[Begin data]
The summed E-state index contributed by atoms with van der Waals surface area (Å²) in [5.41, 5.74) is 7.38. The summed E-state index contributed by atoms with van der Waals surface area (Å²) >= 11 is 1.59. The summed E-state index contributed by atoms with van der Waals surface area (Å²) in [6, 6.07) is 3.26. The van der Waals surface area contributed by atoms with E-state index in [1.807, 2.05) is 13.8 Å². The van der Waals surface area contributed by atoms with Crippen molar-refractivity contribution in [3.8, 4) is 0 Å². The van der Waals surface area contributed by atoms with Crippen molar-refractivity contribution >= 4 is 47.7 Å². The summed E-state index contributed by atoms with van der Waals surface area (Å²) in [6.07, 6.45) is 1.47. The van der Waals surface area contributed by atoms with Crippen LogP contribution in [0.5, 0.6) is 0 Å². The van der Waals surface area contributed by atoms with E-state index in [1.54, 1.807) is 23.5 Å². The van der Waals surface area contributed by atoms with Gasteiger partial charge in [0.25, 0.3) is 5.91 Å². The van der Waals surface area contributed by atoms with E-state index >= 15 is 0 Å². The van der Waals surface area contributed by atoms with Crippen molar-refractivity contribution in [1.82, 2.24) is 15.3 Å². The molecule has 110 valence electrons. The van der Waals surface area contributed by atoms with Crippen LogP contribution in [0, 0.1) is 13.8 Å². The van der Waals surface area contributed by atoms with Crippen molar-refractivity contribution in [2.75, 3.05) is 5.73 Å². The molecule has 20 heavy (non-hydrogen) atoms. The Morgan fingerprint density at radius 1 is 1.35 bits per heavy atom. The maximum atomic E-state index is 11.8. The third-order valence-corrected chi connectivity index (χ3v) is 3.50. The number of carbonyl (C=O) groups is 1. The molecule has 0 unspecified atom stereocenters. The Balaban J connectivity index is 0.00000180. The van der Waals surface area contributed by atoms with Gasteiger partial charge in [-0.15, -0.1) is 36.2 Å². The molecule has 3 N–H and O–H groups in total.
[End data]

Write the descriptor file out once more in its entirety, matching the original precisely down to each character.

The summed E-state index contributed by atoms with van der Waals surface area (Å²) in [5.41, 5.74) is 7.38. The summed E-state index contributed by atoms with van der Waals surface area (Å²) >= 11 is 1.59. The summed E-state index contributed by atoms with van der Waals surface area (Å²) in [6, 6.07) is 3.26. The van der Waals surface area contributed by atoms with E-state index in [1.807, 2.05) is 13.8 Å². The van der Waals surface area contributed by atoms with Crippen molar-refractivity contribution in [3.8, 4) is 0 Å². The van der Waals surface area contributed by atoms with Crippen molar-refractivity contribution >= 4 is 47.7 Å². The summed E-state index contributed by atoms with van der Waals surface area (Å²) in [6.07, 6.45) is 1.47. The van der Waals surface area contributed by atoms with Crippen LogP contribution in [0.5, 0.6) is 0 Å². The van der Waals surface area contributed by atoms with E-state index in [1.54, 1.807) is 23.5 Å². The van der Waals surface area contributed by atoms with Gasteiger partial charge in [0.25, 0.3) is 5.91 Å². The van der Waals surface area contributed by atoms with E-state index >= 15 is 0 Å². The van der Waals surface area contributed by atoms with Crippen molar-refractivity contribution in [1.82, 2.24) is 15.3 Å². The molecule has 110 valence electrons. The van der Waals surface area contributed by atoms with Crippen LogP contribution in [0, 0.1) is 13.8 Å². The van der Waals surface area contributed by atoms with Crippen molar-refractivity contribution in [2.75, 3.05) is 5.73 Å². The molecule has 20 heavy (non-hydrogen) atoms. The Morgan fingerprint density at radius 1 is 1.35 bits per heavy atom. The maximum atomic E-state index is 11.8. The third-order valence-corrected chi connectivity index (χ3v) is 3.50. The number of carbonyl (C=O) groups is 1. The molecule has 0 unspecified atom stereocenters. The Balaban J connectivity index is 0.00000180. The van der Waals surface area contributed by atoms with Gasteiger partial charge in [-0.15, -0.1) is 36.2 Å². The molecule has 3 N–H and O–H groups in total.